Creative Team Building and Leadership Resources - In our Elements

Ways and Means

Sunday, September 2nd, 2012

Fellow Passengers: This week’s Pastoral Passage* (Acts 24) transports me to the Chicago studio of FM radio station WFMT, where Studs Terkel sat and talked with some of the most interesting and influential people of the 20th century in his weekly Almanac  broadcast. The show aired from 1948 to 1998, and I remember a year or so in the early 90s when Kim and I found the show on a local station and looked forward to hearing his gravelly voice every Sunday morning. I’ve been listening to a set of tapes, Voices of Our Time, with excerpts from the 40 years of Studs Terkel interviews, and it’s been an amazing, almost mystical experience. Over and over, I hear interviews with some of the authors who have been most influential in shaping and guiding my world view, and his interviews are from the time when their works were first published. He talked with Maya Angelou when I Know Why the Caged Bird Sings first came out, and Toni Morrison when Sula first came out. He talked with Norman Maclean when A River Runs Through It was published, and Barry Lopez when Of Wolves and Men first came out.  As I listened to these creative people describe their new creations, the question arose for me, why did I stumble across these authors and not others? Why did I pick up on Ralph Ellison and Daniel Ellsberg and not Ayn Rand or Whittaker Chambers, as some of the family and friends I grew up with did? I listened to Studs Terkel and these authors describing their sense of the world, their point of view, their ideology, if you will, and I recognized my own. Was it an accident that I stumbled across the more progressive voices, and didn’t instead discover Atlas Shrugged or Witness as I came into the world of books as a 20-something? Or was there something already at work in me that caused me to gravitate toward this more liberal way of seeing the world, this sensibility that abhorred discrimination and greed and violence? Whatever it was, a latent world view awakened or a blank slate written on by progressive voices, it created a particular way for me to journey through life, it created the means by which I understand the Jesus Way that I profess to follow.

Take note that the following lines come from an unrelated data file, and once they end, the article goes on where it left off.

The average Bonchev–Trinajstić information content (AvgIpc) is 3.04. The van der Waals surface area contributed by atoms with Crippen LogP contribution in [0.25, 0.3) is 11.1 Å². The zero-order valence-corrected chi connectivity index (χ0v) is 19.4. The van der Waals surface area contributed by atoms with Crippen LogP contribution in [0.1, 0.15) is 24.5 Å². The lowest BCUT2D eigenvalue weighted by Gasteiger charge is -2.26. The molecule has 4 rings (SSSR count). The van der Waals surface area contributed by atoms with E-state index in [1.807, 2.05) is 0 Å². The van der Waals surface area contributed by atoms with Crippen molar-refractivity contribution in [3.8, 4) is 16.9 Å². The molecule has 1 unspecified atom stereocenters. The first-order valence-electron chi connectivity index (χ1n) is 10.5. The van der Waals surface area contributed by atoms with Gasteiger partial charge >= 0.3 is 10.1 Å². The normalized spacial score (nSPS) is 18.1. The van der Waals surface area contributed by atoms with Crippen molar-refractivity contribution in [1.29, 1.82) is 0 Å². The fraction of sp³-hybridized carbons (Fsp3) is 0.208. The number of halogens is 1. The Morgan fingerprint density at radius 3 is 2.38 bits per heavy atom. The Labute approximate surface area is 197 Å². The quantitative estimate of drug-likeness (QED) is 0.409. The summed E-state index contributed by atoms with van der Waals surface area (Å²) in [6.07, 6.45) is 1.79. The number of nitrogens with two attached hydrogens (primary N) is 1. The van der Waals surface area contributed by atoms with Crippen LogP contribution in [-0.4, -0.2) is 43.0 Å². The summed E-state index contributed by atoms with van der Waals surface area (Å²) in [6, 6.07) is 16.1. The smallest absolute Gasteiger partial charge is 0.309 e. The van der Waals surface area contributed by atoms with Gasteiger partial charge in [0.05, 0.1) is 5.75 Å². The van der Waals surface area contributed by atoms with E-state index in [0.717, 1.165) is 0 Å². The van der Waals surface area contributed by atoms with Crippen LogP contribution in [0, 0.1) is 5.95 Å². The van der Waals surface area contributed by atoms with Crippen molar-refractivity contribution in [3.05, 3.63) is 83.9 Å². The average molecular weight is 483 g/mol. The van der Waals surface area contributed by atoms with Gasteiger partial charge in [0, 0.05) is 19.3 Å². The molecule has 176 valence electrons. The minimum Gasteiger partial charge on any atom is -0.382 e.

The book of Acts describes the genesis of the early church, when it was still considered one of the many competing sects within Judaism. Paul, in his courtroom argument when he was on trial, described himself as a member of the Way, which he noted people identified as a sect. The story tells us that the judge, governor Felix, was well acquainted with the Way, and he did his best to shield Paul from the antipathy other sects felt toward the Way. In further defense, Paul spoke of his particular understanding of the Way, as he professed his belief in the Law and he testified that he did his best to maintain a clear conscience. Spoken as a true Pharisee, an identity which Paul proudly maintained throughout his vocation as a missionary of the Way. The New Testament shows us that Paul’s Phariseeical understanding of the Way was not the only point of view among the early church. Along with doctrinal dissension in the book of Acts, we see a clear argument at work between Paul and James in their respective epistles. Each of them had either stumbled upon or were drawn to particular voices from the Jesus stories that were circulating, and these voices shaped or confirmed their disposition and ideology. Paul’s Voices of Our Time would have been heavy on the doctrinal scholars, while James’ Voices would have stressed the living out of faith, particularly as it concerned issues of wealth and treatment of the poor.

Before either Paul or James had ever dreamed of publishing their works, there was Jesus himself, who coined the appellation The Way, when he said I am the Way. Jesus also gravitated toward particular voices from his faith tradition, while ignoring or discarding others. Jesus was heavy on Isaiah, and light on Ezra-Nehemiah. His teaching de-emphasized the tedious legalism of Deuteronomy and Leviticus, emphasizing instead the simplicity and grace of the Shema and love of neighbor found in these same books. As I dialogue with various followers of the Way these days, I realize what a challenge it is, when we each have stumbled upon or been drawn to very disparate voices in our lives that create the ideological filters we use for screening scripture. I suppose we should not be surprised or expect it to be any different. It wasn’t for Jesus, and it wasn’t for Paul and James. Why should we have it any easier?

How about you? Where does this Pastoral Passage take you on your journey of faith? Feel free to comment, and share with friends on Facebook, Google+, Twitter, email, etc.

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Comments

  • September 2, 2012 at 2:46 pm

    Ayn Rand and her Tea Party followers are so consumed with “the virtue of selfishness” which is not the same as self-caring. When we love ourselves as Jesus has taught us, we then love our neighbors whether they be in Cuba, the Dominican Republic or next door.
    People along the way in my life have taught me about the teachings of Jesus. That teaching does not mean to have a poor person pull himself/herself up by his/her bootstraps when they have no boots. It may include giving a hand out as well as a hand up. We are interdependent human beings. When God endows us with riches, God requires more of us. Otherwise we become like the rich young ruler in the Scriptures. I pray that my conservative/fundamentalist brothers and sisters will hear the message of Jesus not only with their ears but with their hearts as well.
    To paraphrase a Helen Keller quote–don’t give me the peace that passes understanding, but the understanding that fosters peace.

    Comment by Janet Davies


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